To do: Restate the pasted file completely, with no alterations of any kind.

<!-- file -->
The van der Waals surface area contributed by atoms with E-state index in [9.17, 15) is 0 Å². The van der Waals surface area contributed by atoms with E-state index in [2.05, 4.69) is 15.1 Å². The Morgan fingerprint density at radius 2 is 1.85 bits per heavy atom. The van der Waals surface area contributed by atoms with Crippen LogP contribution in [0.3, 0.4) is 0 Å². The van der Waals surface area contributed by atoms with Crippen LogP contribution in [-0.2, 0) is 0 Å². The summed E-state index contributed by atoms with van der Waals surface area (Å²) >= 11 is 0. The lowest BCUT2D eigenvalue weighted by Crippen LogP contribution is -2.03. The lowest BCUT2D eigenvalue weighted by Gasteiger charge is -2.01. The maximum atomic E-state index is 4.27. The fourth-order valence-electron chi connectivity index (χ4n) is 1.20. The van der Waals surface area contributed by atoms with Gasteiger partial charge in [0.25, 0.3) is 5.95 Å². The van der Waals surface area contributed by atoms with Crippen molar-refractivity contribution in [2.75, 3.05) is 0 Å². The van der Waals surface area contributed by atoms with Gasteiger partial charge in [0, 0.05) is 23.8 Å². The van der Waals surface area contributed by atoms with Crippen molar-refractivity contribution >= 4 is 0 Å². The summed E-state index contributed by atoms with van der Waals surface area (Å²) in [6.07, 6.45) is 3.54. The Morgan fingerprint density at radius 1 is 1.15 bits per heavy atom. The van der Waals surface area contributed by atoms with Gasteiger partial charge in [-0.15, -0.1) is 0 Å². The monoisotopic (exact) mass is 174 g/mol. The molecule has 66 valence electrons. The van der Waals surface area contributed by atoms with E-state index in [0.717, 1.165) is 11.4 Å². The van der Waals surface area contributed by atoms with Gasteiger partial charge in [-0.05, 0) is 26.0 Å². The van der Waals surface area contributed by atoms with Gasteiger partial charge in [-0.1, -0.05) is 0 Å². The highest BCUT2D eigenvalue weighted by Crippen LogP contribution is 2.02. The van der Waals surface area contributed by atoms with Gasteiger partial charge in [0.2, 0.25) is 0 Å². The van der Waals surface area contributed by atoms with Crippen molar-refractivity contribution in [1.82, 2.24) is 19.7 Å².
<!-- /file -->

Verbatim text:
The van der Waals surface area contributed by atoms with E-state index in [9.17, 15) is 0 Å². The van der Waals surface area contributed by atoms with E-state index in [2.05, 4.69) is 15.1 Å². The Morgan fingerprint density at radius 2 is 1.85 bits per heavy atom. The van der Waals surface area contributed by atoms with Crippen LogP contribution in [0.3, 0.4) is 0 Å². The van der Waals surface area contributed by atoms with Crippen LogP contribution in [-0.2, 0) is 0 Å². The summed E-state index contributed by atoms with van der Waals surface area (Å²) >= 11 is 0. The lowest BCUT2D eigenvalue weighted by Crippen LogP contribution is -2.03. The lowest BCUT2D eigenvalue weighted by Gasteiger charge is -2.01. The maximum atomic E-state index is 4.27. The fourth-order valence-electron chi connectivity index (χ4n) is 1.20. The van der Waals surface area contributed by atoms with Gasteiger partial charge in [0.25, 0.3) is 5.95 Å². The van der Waals surface area contributed by atoms with Crippen molar-refractivity contribution in [2.75, 3.05) is 0 Å². The van der Waals surface area contributed by atoms with Gasteiger partial charge in [0, 0.05) is 23.8 Å². The van der Waals surface area contributed by atoms with Crippen molar-refractivity contribution >= 4 is 0 Å². The summed E-state index contributed by atoms with van der Waals surface area (Å²) in [6.07, 6.45) is 3.54. The Morgan fingerprint density at radius 1 is 1.15 bits per heavy atom. The van der Waals surface area contributed by atoms with Gasteiger partial charge in [-0.15, -0.1) is 0 Å². The monoisotopic (exact) mass is 174 g/mol. The molecule has 66 valence electrons. The van der Waals surface area contributed by atoms with E-state index in [0.717, 1.165) is 11.4 Å². The van der Waals surface area contributed by atoms with Gasteiger partial charge in [-0.05, 0) is 26.0 Å². The van der Waals surface area contributed by atoms with Gasteiger partial charge in [-0.1, -0.05) is 0 Å². The highest BCUT2D eigenvalue weighted by Crippen LogP contribution is 2.02. The van der Waals surface area contributed by atoms with Gasteiger partial charge in [0.2, 0.25) is 0 Å². The van der Waals surface area contributed by atoms with Crippen molar-refractivity contribution in [1.82, 2.24) is 19.7 Å².